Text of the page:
Lose the Gut
Now, we get serious to all the guys out there and I want to start by making a distinction between your medical waist and what we might call your fashion waist. As far as the medical profession is concerned, if your waist circumference is more than 40 inches, you are at risk for cancer, heart disease, hypertension, insulin resistance, metabolic syndrome, and perhaps most urgent of all, reduction in sex drive! Men, it’s time to lose the gut and it’s time to reduce your risk of chronic diseases.
What I recommend in my private practice is to moderate alcohol intake, exercise regularly, get a good night’s sleep, cut down on refined or processed sugars, increase your consumption of fruits and vegetables and do not skip on meals, this will prevent the tendency to over eat. A few pointers when it comes to portion sizes is to eat according to your hand. Make a fist to measure about 1-1½ cups of carbohydrate, such as sweet potatoes, quinoa, beans or brown rice. Use the size of your palm to measure the portion of proteins, about 5-6 ounces of meat, which should be lean meats most of the time. Be sure to fill up with vegetables, at least half of your plate.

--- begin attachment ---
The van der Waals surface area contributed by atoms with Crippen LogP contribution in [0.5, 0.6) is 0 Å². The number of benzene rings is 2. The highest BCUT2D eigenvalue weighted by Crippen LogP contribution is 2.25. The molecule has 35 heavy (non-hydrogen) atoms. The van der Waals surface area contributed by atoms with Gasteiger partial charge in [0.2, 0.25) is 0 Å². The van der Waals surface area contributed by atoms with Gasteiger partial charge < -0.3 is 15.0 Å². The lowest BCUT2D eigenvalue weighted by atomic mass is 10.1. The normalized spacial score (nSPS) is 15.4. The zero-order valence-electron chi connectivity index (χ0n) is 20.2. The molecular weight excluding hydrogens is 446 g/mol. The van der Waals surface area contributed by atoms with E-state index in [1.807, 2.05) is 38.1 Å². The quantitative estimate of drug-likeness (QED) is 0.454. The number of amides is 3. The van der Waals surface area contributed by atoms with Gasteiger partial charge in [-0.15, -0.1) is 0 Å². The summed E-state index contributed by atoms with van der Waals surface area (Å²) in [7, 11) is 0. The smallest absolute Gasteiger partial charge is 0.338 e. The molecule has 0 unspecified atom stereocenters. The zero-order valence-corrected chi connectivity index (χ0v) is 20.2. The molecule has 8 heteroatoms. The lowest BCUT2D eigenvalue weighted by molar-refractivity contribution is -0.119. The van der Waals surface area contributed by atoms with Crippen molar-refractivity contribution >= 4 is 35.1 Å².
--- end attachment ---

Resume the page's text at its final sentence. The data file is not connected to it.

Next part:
You always hear experts saying that you should eat variety and choose from different colors. There is a reason for that since the different colors, or phytonutrients, provide different health benefits, including cancer prevention. Since we are talking about prostate health and cancer prevention, let’s think tomatoes. Tomatoes, for instance, contain a powerful antioxidant called lycopene. Research has found that lycopene-rich foods can help suppress carcinogens, slow cancer cell growth, and reduce cell damage (1). Men who have lycopene-rich diets tend to have lower risks of prostate cancer (2).
It’s not just eating raw tomatoes that will give you the lycopene benefits; it’s the cooked tomatoes that ensure adequate lycopene absorption. Studies have found that the risk of prostate cancer dropped by 19 percent for those who ate cooked tomato products compared to 11 percent for those who ate raw tomatoes (2). Another study showed the levels of lycopene in blood are higher after consuming cooked tomatoes than after eating raw tomatoes (3). So let’s welcome some canned tomatoes and tomato sauces. Moreover, there is yet another trick to help the absorption of lycopene, and that is by pairing cooked tomatoes with a small amount of oil or fat. For example, you can drizzle oil in your tomato sauces or you can enjoy a pizza. For this reason, I wanted to provide the recipe for my hearty and delicious Quinoa Parmesan Pizzette that add the power of lycopene rich tomatoes and heart healthy quinoa.